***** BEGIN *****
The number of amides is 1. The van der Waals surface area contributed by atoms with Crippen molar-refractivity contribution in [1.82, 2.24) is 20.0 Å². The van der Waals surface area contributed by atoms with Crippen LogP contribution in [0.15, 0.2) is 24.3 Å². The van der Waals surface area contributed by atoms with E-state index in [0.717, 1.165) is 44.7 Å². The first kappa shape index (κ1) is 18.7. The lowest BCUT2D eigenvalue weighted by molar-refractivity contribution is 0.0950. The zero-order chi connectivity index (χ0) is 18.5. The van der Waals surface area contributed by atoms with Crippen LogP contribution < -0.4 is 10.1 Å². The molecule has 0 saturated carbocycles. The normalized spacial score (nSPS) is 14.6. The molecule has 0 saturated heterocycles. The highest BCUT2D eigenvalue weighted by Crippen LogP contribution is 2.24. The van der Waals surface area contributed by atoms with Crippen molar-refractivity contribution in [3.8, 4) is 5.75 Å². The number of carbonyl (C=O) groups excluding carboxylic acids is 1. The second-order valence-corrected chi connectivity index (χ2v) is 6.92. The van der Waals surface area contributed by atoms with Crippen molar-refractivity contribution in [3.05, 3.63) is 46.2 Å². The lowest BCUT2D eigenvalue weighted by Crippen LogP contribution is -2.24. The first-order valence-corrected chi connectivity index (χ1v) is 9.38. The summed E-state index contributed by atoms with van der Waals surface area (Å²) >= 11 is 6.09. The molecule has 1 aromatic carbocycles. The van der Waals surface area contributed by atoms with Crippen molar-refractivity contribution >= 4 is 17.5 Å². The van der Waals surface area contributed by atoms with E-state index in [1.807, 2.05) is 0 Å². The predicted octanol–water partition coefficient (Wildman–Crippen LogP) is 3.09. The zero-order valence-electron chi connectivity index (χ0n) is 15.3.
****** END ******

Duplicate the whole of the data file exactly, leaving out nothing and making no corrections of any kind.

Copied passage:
The number of amides is 1. The van der Waals surface area contributed by atoms with Crippen molar-refractivity contribution in [1.82, 2.24) is 20.0 Å². The van der Waals surface area contributed by atoms with Crippen LogP contribution in [0.15, 0.2) is 24.3 Å². The van der Waals surface area contributed by atoms with E-state index in [0.717, 1.165) is 44.7 Å². The first kappa shape index (κ1) is 18.7. The lowest BCUT2D eigenvalue weighted by molar-refractivity contribution is 0.0950. The zero-order chi connectivity index (χ0) is 18.5. The van der Waals surface area contributed by atoms with Crippen LogP contribution < -0.4 is 10.1 Å². The molecule has 0 saturated carbocycles. The normalized spacial score (nSPS) is 14.6. The molecule has 0 saturated heterocycles. The highest BCUT2D eigenvalue weighted by Crippen LogP contribution is 2.24. The van der Waals surface area contributed by atoms with Crippen molar-refractivity contribution in [3.8, 4) is 5.75 Å². The number of carbonyl (C=O) groups excluding carboxylic acids is 1. The second-order valence-corrected chi connectivity index (χ2v) is 6.92. The van der Waals surface area contributed by atoms with Crippen molar-refractivity contribution in [3.05, 3.63) is 46.2 Å². The lowest BCUT2D eigenvalue weighted by Crippen LogP contribution is -2.24. The first-order valence-corrected chi connectivity index (χ1v) is 9.38. The summed E-state index contributed by atoms with van der Waals surface area (Å²) >= 11 is 6.09. The molecule has 1 aromatic carbocycles. The van der Waals surface area contributed by atoms with Crippen molar-refractivity contribution >= 4 is 17.5 Å². The van der Waals surface area contributed by atoms with E-state index in [1.807, 2.05) is 0 Å². The predicted octanol–water partition coefficient (Wildman–Crippen LogP) is 3.09. The zero-order valence-electron chi connectivity index (χ0n) is 15.3.